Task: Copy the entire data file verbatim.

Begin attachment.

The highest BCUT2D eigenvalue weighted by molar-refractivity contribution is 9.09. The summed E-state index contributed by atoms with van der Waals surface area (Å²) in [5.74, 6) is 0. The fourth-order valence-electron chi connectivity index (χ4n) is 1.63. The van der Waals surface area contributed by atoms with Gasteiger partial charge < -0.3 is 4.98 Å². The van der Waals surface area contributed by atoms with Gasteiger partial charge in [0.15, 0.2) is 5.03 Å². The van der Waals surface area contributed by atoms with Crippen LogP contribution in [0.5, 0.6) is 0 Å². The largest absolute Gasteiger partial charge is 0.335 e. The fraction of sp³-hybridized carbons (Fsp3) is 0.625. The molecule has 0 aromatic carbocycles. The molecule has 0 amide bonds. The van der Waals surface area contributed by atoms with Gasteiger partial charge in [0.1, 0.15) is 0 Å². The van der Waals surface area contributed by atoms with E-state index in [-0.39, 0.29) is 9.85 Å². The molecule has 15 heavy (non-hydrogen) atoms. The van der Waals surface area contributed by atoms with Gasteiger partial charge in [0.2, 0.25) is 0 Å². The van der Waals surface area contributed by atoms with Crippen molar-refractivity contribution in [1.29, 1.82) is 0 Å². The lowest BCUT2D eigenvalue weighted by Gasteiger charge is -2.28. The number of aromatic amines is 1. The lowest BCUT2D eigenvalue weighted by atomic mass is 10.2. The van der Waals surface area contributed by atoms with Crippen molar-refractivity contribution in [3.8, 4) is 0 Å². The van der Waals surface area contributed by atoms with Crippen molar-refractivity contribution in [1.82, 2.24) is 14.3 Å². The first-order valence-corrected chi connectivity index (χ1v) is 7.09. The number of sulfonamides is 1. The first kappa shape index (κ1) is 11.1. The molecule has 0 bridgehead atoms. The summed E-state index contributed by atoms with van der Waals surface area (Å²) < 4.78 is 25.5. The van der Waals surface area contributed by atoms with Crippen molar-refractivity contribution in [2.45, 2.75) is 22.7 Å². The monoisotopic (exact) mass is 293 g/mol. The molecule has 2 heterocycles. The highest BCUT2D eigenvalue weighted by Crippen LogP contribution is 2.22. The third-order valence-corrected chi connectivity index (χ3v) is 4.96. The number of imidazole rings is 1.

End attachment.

The highest BCUT2D eigenvalue weighted by molar-refractivity contribution is 9.09. The summed E-state index contributed by atoms with van der Waals surface area (Å²) in [5.74, 6) is 0. The fourth-order valence-electron chi connectivity index (χ4n) is 1.63. The van der Waals surface area contributed by atoms with Gasteiger partial charge < -0.3 is 4.98 Å². The van der Waals surface area contributed by atoms with Gasteiger partial charge in [0.15, 0.2) is 5.03 Å². The van der Waals surface area contributed by atoms with Crippen LogP contribution in [0.5, 0.6) is 0 Å². The largest absolute Gasteiger partial charge is 0.335 e. The fraction of sp³-hybridized carbons (Fsp3) is 0.625. The molecule has 0 aromatic carbocycles. The molecule has 0 amide bonds. The van der Waals surface area contributed by atoms with Gasteiger partial charge in [0.1, 0.15) is 0 Å². The van der Waals surface area contributed by atoms with E-state index in [-0.39, 0.29) is 9.85 Å². The molecule has 15 heavy (non-hydrogen) atoms. The van der Waals surface area contributed by atoms with Gasteiger partial charge in [0.2, 0.25) is 0 Å². The van der Waals surface area contributed by atoms with Crippen molar-refractivity contribution in [1.29, 1.82) is 0 Å². The lowest BCUT2D eigenvalue weighted by Gasteiger charge is -2.28. The number of aromatic amines is 1. The lowest BCUT2D eigenvalue weighted by atomic mass is 10.2. The van der Waals surface area contributed by atoms with Crippen molar-refractivity contribution in [3.8, 4) is 0 Å². The van der Waals surface area contributed by atoms with Crippen molar-refractivity contribution in [1.82, 2.24) is 14.3 Å². The first-order valence-corrected chi connectivity index (χ1v) is 7.09. The number of sulfonamides is 1. The first kappa shape index (κ1) is 11.1. The molecule has 0 bridgehead atoms. The summed E-state index contributed by atoms with van der Waals surface area (Å²) < 4.78 is 25.5. The van der Waals surface area contributed by atoms with Crippen molar-refractivity contribution in [2.45, 2.75) is 22.7 Å². The monoisotopic (exact) mass is 293 g/mol. The molecule has 2 heterocycles. The highest BCUT2D eigenvalue weighted by Crippen LogP contribution is 2.22. The third-order valence-corrected chi connectivity index (χ3v) is 4.96. The number of imidazole rings is 1.